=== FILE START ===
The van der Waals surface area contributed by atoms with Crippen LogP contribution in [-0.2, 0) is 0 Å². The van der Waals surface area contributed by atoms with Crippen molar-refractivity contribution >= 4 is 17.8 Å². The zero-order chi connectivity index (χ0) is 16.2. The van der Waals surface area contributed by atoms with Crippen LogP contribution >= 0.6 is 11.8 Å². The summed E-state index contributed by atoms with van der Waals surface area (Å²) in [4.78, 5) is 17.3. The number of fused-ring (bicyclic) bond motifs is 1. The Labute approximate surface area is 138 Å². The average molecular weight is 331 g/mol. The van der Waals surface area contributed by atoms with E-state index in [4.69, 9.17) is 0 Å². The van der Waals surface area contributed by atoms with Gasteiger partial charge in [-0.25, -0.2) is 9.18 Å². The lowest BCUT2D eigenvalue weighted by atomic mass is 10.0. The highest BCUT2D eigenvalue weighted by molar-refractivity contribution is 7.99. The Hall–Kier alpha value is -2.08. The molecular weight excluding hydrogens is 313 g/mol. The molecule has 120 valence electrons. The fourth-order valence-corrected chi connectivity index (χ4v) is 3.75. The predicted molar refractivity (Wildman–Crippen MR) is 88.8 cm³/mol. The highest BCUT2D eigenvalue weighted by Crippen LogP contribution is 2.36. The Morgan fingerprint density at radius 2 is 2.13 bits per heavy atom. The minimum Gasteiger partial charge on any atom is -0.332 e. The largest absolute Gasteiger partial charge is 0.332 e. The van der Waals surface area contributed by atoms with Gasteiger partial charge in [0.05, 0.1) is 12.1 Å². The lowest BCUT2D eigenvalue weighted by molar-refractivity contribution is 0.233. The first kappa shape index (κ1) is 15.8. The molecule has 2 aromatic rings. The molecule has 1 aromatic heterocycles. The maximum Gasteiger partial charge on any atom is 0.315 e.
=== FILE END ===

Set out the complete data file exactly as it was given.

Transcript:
The van der Waals surface area contributed by atoms with Crippen LogP contribution in [-0.2, 0) is 0 Å². The van der Waals surface area contributed by atoms with Crippen molar-refractivity contribution >= 4 is 17.8 Å². The zero-order chi connectivity index (χ0) is 16.2. The van der Waals surface area contributed by atoms with Crippen LogP contribution >= 0.6 is 11.8 Å². The summed E-state index contributed by atoms with van der Waals surface area (Å²) in [4.78, 5) is 17.3. The number of fused-ring (bicyclic) bond motifs is 1. The Labute approximate surface area is 138 Å². The average molecular weight is 331 g/mol. The van der Waals surface area contributed by atoms with E-state index in [4.69, 9.17) is 0 Å². The van der Waals surface area contributed by atoms with Gasteiger partial charge in [-0.25, -0.2) is 9.18 Å². The lowest BCUT2D eigenvalue weighted by atomic mass is 10.0. The highest BCUT2D eigenvalue weighted by molar-refractivity contribution is 7.99. The Hall–Kier alpha value is -2.08. The molecular weight excluding hydrogens is 313 g/mol. The molecule has 120 valence electrons. The fourth-order valence-corrected chi connectivity index (χ4v) is 3.75. The predicted molar refractivity (Wildman–Crippen MR) is 88.8 cm³/mol. The highest BCUT2D eigenvalue weighted by Crippen LogP contribution is 2.36. The Morgan fingerprint density at radius 2 is 2.13 bits per heavy atom. The minimum Gasteiger partial charge on any atom is -0.332 e. The largest absolute Gasteiger partial charge is 0.332 e. The van der Waals surface area contributed by atoms with Gasteiger partial charge in [0.05, 0.1) is 12.1 Å². The lowest BCUT2D eigenvalue weighted by molar-refractivity contribution is 0.233. The first kappa shape index (κ1) is 15.8. The molecule has 2 aromatic rings. The molecule has 1 aromatic heterocycles. The maximum Gasteiger partial charge on any atom is 0.315 e.